CNS enlisted its own cast of experts—a former weapons inspector with the UN Special Commission (UNSCOM), a retired CIA counterterrorism official with experience in Iraq, and a former Clinton advisor on Iraq—to review the documents prior to publication. CNS reporter Scott Wheeler received the data from an unnamed "senior government official" who is not a political appointee. The source said the documents have not been made public because Bush administration officials have "thousands and thousands" of similar documents waiting to be translated and "it is unlikely they even know this exists."
Former Clinton advisor Laurie Mylroie, who taught at Harvard and the U.S. Naval College and authored two books on Iraq under Saddam Hussein, told CNS the find represents "the most complete set of documents relating Iraq to terrorism, including Islamic terrorism."
Bruce Tefft, the retired CIA official, described the documents as "accurate." He cited as particularly significant the Iraq link to al-Jihad al Tajdeed. Tajdeed is allied with Mr. al-Zarqawi. Its website currently posts Mr. al-Zarqawi's speeches, messages, and videos—including images portraying the Jordanian terrorist actively participating in the beheading of American Nicholas Berg and, just last month, the beheading of U.S. engineer Eugene Armstrong. At 37, Mr. al-Zarqawi is considered the main instigator behind suicide bombings, assassination attempts, and beheadings in Iraq. The connections "are too close to be accidental," Mr. Tefft told CNS, suggesting "one of the first operational contacts between an al-Qaeda group and Iraq."
Mr. al-Zarqawi is often portrayed as a lone ranger, a cult figure running a nascent uprising in response to so-called U.S. imperialism. Yet these latest documents, along with other emerging reports, reveal Mr. al-Zarqawi's "authority stemmed from specific instructions and guidance" received from Osama bin Laden and other al-Qaeda leaders. According to terror expert Yossef Bodansky in his new book, The Secret History of the Iraq War, intelligence data shows Mr. al-Zarqawi entered northern Iraq from Iran shortly before the war to oversee a sophisticated guerrilla-war plan crafted in conjunction with Iraqi intelligence agents and Saddam himself.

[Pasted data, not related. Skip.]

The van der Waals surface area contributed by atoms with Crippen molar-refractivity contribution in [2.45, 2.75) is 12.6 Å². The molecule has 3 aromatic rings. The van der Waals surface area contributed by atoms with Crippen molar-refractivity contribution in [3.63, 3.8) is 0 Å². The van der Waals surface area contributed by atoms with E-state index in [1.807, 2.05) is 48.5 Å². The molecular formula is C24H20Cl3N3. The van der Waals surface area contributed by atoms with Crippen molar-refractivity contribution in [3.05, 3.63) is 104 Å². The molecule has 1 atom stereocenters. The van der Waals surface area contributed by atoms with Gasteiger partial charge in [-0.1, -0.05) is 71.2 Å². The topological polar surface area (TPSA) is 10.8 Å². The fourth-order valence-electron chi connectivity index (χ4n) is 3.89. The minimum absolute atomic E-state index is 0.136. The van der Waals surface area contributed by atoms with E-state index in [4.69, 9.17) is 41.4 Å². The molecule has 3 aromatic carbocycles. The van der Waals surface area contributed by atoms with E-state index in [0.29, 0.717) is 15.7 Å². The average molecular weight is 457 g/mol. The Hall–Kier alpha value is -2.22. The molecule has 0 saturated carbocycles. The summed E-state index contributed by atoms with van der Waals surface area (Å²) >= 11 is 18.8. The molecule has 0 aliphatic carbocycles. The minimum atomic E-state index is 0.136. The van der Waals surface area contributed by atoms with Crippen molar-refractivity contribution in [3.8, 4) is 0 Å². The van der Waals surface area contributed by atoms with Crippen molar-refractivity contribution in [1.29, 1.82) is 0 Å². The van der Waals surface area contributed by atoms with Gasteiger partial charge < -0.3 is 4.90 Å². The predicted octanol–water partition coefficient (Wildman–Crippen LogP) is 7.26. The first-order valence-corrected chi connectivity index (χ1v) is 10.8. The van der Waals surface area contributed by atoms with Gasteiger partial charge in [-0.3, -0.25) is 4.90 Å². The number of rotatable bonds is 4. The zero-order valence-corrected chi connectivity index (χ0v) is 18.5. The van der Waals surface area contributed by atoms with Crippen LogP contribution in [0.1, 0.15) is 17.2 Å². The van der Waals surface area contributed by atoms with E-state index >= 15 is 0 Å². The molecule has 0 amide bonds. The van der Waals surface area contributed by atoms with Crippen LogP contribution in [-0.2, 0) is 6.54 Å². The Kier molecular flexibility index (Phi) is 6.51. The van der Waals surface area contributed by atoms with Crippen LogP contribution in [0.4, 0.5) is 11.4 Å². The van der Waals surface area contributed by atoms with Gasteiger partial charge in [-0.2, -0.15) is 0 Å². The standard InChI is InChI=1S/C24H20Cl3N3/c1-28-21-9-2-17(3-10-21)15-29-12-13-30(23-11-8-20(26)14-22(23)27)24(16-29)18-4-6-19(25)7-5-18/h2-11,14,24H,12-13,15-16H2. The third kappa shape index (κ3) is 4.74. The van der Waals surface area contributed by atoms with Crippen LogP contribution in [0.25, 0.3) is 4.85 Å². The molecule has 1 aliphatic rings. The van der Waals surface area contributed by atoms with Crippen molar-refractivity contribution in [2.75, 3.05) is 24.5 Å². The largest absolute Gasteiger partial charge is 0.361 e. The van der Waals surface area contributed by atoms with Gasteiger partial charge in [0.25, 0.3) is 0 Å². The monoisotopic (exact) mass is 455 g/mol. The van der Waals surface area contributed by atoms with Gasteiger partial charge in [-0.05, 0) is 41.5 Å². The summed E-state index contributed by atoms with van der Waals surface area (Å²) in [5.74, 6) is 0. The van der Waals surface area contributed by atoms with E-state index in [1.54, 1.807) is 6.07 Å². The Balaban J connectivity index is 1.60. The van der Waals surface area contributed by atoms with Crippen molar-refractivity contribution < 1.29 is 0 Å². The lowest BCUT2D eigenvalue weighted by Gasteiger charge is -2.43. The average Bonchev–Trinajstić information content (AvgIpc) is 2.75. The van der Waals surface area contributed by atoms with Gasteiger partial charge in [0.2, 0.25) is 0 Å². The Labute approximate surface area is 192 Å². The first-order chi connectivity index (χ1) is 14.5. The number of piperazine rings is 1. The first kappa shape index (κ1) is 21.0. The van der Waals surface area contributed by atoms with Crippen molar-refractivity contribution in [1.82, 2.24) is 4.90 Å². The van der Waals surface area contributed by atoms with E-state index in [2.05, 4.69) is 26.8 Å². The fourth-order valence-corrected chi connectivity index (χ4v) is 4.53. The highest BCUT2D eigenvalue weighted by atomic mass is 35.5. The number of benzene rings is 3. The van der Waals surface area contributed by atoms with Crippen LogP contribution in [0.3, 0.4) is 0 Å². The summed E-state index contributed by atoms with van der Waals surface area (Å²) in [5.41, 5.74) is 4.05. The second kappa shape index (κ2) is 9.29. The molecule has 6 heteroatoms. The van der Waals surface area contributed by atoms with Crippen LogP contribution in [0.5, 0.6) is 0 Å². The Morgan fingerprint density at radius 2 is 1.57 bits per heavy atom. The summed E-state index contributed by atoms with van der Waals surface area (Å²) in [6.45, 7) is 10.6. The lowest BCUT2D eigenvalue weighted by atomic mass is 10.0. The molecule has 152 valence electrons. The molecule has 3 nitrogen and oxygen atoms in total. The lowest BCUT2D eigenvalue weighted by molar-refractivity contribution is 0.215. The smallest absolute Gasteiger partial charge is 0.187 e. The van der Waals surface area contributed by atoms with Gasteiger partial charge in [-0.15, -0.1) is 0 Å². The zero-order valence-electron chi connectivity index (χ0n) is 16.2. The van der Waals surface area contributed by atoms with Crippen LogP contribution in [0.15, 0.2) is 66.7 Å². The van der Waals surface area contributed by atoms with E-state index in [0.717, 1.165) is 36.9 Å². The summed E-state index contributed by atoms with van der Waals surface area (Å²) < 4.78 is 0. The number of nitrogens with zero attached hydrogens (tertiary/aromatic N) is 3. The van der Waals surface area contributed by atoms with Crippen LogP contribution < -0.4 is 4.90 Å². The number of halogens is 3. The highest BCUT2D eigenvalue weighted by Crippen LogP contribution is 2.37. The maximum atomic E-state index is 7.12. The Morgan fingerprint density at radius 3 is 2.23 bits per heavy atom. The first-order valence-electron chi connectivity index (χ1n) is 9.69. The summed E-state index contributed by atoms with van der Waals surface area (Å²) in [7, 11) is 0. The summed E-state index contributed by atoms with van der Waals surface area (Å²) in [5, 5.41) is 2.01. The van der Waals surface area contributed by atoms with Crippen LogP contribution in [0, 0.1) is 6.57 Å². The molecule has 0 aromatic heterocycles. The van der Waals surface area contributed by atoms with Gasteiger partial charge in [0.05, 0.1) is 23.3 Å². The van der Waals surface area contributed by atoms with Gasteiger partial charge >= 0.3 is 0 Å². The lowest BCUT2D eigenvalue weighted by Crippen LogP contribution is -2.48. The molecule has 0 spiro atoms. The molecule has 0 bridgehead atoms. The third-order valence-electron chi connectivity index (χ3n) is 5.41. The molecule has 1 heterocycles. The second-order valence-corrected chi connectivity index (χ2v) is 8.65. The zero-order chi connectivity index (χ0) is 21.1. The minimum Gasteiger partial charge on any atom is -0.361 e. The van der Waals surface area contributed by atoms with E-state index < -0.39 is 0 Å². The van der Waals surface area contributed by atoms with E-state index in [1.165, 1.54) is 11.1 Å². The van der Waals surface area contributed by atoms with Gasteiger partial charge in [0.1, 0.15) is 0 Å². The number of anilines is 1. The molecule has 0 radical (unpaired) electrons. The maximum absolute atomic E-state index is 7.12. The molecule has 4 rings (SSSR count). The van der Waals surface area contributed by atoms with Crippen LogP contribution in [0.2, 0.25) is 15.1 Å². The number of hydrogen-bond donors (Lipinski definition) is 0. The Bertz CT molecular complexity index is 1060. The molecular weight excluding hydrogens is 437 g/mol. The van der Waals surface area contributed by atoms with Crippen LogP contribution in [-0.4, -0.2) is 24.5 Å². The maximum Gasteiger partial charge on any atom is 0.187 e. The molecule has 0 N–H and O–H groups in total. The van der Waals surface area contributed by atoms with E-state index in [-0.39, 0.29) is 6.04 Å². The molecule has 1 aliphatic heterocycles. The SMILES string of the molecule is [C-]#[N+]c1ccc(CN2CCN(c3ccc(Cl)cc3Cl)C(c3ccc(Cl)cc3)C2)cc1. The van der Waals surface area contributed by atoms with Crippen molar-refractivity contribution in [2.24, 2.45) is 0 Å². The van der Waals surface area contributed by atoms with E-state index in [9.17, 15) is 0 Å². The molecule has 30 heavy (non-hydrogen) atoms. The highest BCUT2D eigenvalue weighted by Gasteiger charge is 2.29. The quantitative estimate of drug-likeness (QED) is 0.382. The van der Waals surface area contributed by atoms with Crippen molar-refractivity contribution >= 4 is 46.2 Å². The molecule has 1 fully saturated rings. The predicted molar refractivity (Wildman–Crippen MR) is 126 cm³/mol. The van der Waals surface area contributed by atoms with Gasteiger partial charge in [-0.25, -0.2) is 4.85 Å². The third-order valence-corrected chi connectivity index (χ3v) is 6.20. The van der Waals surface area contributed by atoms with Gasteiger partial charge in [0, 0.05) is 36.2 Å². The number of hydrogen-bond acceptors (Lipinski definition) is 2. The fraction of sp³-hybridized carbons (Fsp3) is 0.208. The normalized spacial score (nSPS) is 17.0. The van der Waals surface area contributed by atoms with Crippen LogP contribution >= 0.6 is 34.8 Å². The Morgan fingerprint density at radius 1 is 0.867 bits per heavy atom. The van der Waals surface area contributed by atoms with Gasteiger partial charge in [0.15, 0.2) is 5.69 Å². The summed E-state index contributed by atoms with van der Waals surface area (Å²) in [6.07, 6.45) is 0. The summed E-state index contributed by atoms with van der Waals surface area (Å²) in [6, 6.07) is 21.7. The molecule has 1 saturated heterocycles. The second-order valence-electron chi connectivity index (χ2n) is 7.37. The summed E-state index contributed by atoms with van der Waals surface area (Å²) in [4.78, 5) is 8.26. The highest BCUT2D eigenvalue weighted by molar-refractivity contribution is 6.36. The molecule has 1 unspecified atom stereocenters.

In addition to the terror-group connections, several pages of the leaked documents also demonstrate that Saddam possessed mustard gas and anthrax, both considered weapons of mass destruction. They describe Iraq's purchase of five kilograms of mustard gas in August 2000 and three vials of malignant pustule, a term for anthrax, the following month—all at a time when Saddam prohibited UN weapons inspectors from working in Iraq. The purchase orders include gas masks, filters, sterilization, and decontamination equipment.
With this latest release of Iraqi documents, and the assembly of nonpartisan experts standing by them, the Kerry campaign will have to work harder to dismiss Bush administration actions as "a rush to war."
"What you see reading through these documents is that the [Persian Gulf] war did not end. This is a continuation of that war," Ms. Mylroie told WORLD. Saddam's aim, she said, was to "pick off the  coalition" with terror attacks as a means of turning Middle East allies against the United States. That tactic emboldened the kind of transnational terror network described in the documents, continuing through 2001 and beyond. "What is interesting is that Iraq was working with Islamic militants of all stripes. Saddam did not make a distinction between Baathists or Sunnis or Shiites or anyone else," Ms. Mylroie said.
Such conclusions, she said, may prompt critics to call her paranoid and to denigrate the importance of this recent find as outdated and fanciful. But Ms. Mylroie has been called a conspiracy theorist before. Ignoring the evidence of state-sponsored terrorism and its ongoing threat is a zero-sum game for Bush opponents. Focusing only on the role of individual terror fanatics like Mr. al-Zarqawi, says Ms. Mylroie, does "make the terrorist threat appear as terrifying as possible. But authorities can do virtually nothing about terrorism when it is depicted this way."
Despite "missteps" in prosecuting the war, "the war was necessary because Saddam was involved in 9/11," Ms. Mylroie said. "There is no question that Saddam is part of a terror war."
For the Kerry campaign the revelations have come late enough in the election season to inflict lasting damage on his foreign-policy credibility. For U.S. and Iraqi forces fighting terror in Iraq, they have come not a moment too soon. —with reporting by Priya Abraham —•